> >> > > require a code change. But of course, we run this risk with any
> change
> >> > > we make to what we are doing. I think a greater risk is that the
> >> > > project lacks direction.
> >> > >
> >> > > Anyway, it's just one idea/talking point towards the end goal of
> >> > > getting the general topic off the table completely.
> >> > >
> >> > > Thanks,
> >> > > Troy
> >> > >
> >> > >
> >> > > On Thu, Dec 29, 2011 at 3:32 PM, Troy Howard <thoward37@gmail.com>
> >> > wrote:
> >> > > > Apologies upfront: another long email.
> >> > > >
> >> > > > My most firm opinion on this topic is that, as a community, we
> spend
> >> > > > too much time on this discussion. We should just simply commit
to
> one
> >> > > > or the other path, or both, or some middle ground, or just commit
> to
> >> > > > not discussing it anymore and go with "whatever code gets written
> and
> >> > > > works is what we use" and leave it up to the discretion of the
> coder
> >> > > > who is actually spending time improving the product. Obviously
the
> >> > > > last option is the worst of them.
> >> > > >
> >> > > > My view of our current roadmap is/was:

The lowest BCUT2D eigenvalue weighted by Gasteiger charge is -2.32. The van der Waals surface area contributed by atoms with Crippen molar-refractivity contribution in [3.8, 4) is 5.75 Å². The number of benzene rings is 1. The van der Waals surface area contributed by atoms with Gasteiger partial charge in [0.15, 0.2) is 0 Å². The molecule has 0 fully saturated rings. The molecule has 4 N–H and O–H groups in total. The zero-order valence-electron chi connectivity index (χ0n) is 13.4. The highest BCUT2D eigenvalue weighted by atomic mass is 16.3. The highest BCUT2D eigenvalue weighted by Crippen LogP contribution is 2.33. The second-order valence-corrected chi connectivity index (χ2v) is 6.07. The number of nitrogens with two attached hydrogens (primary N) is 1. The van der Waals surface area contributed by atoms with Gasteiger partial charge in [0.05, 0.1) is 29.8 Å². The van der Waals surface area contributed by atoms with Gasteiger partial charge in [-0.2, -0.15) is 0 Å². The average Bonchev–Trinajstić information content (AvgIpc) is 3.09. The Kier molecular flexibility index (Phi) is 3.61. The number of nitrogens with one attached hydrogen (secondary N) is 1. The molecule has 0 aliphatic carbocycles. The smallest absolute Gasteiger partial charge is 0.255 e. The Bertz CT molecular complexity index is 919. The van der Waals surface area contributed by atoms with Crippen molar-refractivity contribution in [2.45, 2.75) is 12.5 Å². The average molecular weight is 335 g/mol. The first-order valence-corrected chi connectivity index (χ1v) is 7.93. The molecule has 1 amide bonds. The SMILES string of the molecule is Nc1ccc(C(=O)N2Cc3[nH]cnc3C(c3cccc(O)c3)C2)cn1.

> >> > > >
> >> > > > 1. We'd maintain basic line-by-line consistency through the 2.x
> >> > > > releases. But 3.X and beyond were open to changing the API
> >> > > > significantly. We are committed to changing the API and internal
> >> > > > implementations in order to improve performance and developer
> >> > > > experience on .NET, but haven't yet had made a plan for that
(eg,
> no
> >> > > > spec for a new API).
> >> > > >
> >> > > > 2. We'd try to automate the porting process so that it was
> repeatable
> >> > > > and easy to keep up with (or at least easier) and maintain a
> >> > > > line-by-line port in a branch. That means the .NET version would
> >> > > > ultimately be a very different product than the line-by-line
port
> and
> >> > > > we'd be creating two separate but related products but where
> possible,
> >> > > > share code between them. Patching the line-by-line product from
> Java
> >> > > > would be easier and faster than patching the .NET product and
so
> they
> >> > > > may end up with different release schedules.
> >> > > >
> >> > > > It seems that effort on improving automation of the port has
> tapered
> >> > > > off. As anyone who has done any of the porting from commit patches
> >> > > > from Java knows, a good portion of that work can be automated
with
> >> > > > find/replace but substantial portions and certain scenarios is
the
> >> > > > current code definitely cannot be and probably will never be
able
> to